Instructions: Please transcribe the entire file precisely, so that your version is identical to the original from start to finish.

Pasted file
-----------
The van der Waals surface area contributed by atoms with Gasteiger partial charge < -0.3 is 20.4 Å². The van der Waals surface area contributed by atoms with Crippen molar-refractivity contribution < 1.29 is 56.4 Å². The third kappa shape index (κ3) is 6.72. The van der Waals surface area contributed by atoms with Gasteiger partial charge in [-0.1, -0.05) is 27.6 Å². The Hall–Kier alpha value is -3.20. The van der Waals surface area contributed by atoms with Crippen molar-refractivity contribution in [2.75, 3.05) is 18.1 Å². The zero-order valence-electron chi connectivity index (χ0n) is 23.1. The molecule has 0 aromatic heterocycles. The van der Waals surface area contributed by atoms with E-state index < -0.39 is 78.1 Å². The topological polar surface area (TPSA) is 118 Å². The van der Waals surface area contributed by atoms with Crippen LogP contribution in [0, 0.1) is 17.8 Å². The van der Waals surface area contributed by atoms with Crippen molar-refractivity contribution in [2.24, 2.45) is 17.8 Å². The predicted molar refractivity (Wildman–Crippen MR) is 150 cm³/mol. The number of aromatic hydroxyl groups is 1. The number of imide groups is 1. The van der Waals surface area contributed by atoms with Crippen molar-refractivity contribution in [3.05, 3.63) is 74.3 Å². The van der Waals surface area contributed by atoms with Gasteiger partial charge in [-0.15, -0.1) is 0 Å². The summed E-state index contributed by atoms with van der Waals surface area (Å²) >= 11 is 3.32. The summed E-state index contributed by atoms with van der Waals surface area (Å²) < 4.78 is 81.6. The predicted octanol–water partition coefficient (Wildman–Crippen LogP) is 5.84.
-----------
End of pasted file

The van der Waals surface area contributed by atoms with Gasteiger partial charge < -0.3 is 20.4 Å². The van der Waals surface area contributed by atoms with Crippen molar-refractivity contribution < 1.29 is 56.4 Å². The third kappa shape index (κ3) is 6.72. The van der Waals surface area contributed by atoms with Gasteiger partial charge in [-0.1, -0.05) is 27.6 Å². The Hall–Kier alpha value is -3.20. The van der Waals surface area contributed by atoms with Crippen molar-refractivity contribution in [2.75, 3.05) is 18.1 Å². The zero-order valence-electron chi connectivity index (χ0n) is 23.1. The molecule has 0 aromatic heterocycles. The van der Waals surface area contributed by atoms with E-state index < -0.39 is 78.1 Å². The topological polar surface area (TPSA) is 118 Å². The van der Waals surface area contributed by atoms with Crippen LogP contribution in [0, 0.1) is 17.8 Å². The van der Waals surface area contributed by atoms with Crippen molar-refractivity contribution in [2.24, 2.45) is 17.8 Å². The predicted molar refractivity (Wildman–Crippen MR) is 150 cm³/mol. The number of aromatic hydroxyl groups is 1. The number of imide groups is 1. The van der Waals surface area contributed by atoms with Crippen molar-refractivity contribution in [3.05, 3.63) is 74.3 Å². The van der Waals surface area contributed by atoms with Gasteiger partial charge in [-0.15, -0.1) is 0 Å². The summed E-state index contributed by atoms with van der Waals surface area (Å²) >= 11 is 3.32. The summed E-state index contributed by atoms with van der Waals surface area (Å²) < 4.78 is 81.6. The predicted octanol–water partition coefficient (Wildman–Crippen LogP) is 5.84.